New Delhi: “I don’t talk to the US press but I am happy to make this exception for the Indian media. So please be gentle with me.” These were the opening words of Oracle chief executive officer Safra Catz at a press briefing, part of the tech company’s two-day conference Oracle OpenWorld, in New Delhi that started on Tuesday.
Catz, who is an Oracle veteran having joined the company 18 years ago, addressed a number of issues—from Oracle’s plans in India to Indian start-ups, protectionism by the Donald Trump administration and the cloud market.
Catz is excited to be in India, encouraged by Prime Minister Narendra Modi’s vision of digital India. “This is the only country where both the governments at the Centre and the states are all focussed on leapfrogging into the future. They are not tied by legacy systems, and feel an urgency to provide a better experience to their citizens. Digital India is the only way to give empowerment to its citizens. The government is hungry for technology, and is empowering citizens by moving to a digital experience,” she said.
Oracle’s India operations are steadily growing and the company is investing rapidly here. Catz had announced a $400 million investment in Bengaluru last year, saying that the new facility will contribute significantly to the Indian economy.
Oracle intends to employ up to 1,200 professionals directly and an additional 1,000 professionals indirectly through service providers for the construction stage, which will take place in stages over the next five years.
Oracle first launched start-up incubation centres in India, and now there are nine such centres in operation that provide not only Oracle’s tech platform but also business advice and mentoring to start-ups.
“India has become a more vibrant, exciting market, many great minds and big operations are here and all of you should be proud of India,” she said.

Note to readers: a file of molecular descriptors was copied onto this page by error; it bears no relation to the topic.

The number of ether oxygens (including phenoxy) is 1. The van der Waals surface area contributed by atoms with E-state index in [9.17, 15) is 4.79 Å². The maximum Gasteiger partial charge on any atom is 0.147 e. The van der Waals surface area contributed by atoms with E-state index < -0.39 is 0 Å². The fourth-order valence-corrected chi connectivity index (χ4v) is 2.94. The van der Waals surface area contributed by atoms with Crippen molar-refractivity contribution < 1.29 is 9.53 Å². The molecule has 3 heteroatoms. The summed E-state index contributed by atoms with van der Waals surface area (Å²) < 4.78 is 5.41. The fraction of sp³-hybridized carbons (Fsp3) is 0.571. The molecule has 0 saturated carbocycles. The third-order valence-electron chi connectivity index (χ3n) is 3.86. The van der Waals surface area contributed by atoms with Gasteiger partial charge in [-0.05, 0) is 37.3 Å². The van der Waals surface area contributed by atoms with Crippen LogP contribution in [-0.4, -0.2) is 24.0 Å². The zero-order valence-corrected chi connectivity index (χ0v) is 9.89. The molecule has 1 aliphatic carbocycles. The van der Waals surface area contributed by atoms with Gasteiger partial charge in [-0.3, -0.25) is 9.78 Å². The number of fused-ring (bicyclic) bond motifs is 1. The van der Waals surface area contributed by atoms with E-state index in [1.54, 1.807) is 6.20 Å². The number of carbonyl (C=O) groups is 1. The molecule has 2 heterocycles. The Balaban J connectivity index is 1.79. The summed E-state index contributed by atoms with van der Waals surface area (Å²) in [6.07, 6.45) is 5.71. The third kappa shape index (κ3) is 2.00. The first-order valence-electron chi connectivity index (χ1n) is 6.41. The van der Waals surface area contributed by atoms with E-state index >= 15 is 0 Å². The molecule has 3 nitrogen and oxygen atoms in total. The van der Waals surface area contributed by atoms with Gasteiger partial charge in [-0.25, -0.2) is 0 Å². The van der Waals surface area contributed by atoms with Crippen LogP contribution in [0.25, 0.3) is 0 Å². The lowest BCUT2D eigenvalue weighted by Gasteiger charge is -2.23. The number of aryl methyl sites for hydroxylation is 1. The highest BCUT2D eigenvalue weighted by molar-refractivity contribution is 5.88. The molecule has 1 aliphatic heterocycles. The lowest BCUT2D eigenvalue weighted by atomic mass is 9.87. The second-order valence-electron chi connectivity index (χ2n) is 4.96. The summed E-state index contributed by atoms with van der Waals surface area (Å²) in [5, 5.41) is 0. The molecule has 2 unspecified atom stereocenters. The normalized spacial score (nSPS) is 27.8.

Talking about the cloud, Catz said that Oracle has been in this space since the beginning and called Larry Ellison (chairman and chief technology officer) the father of the cloud. “We have taken the opportunity to rewrite every part of our product line database, our applications database that includes the acquisition of PeopleSoft, creating brand new product lines like Fusion Middleware even before the word cloud was coined. She went on to add that “nobody has what we have—the breadth, the depth and the deployment choice all in the cloud.Oracle in the cloud is complete, and its not a overnight success, it took 20 years in the making,” she said.
She brushed off comments about competition saying, “We compete with everyone, we just don’t compete with anyone on everything.Oracle provides software as a service, the huge Oracle database and raw computing. With companies like AWS, on the other hand, we compete only in a small niche.”
On protectionism, she was optimistic that common sense would prevail. She added that the government should always be focused on advancing the agenda for the greatest possible minds.
Earlier during the keynote address, Catz announced the expanded availability of Oracle Enterprise Resource Planning (ERP) cloud in India that delivers built-in features to facilitate compliance with the new GST regulations, besides providing native support for the GST network, integration and reporting.
The company also signed a memorandum of understanding with the Jharkhand government on Monday to improve citizen services and make the state an attractive destination for start-ups.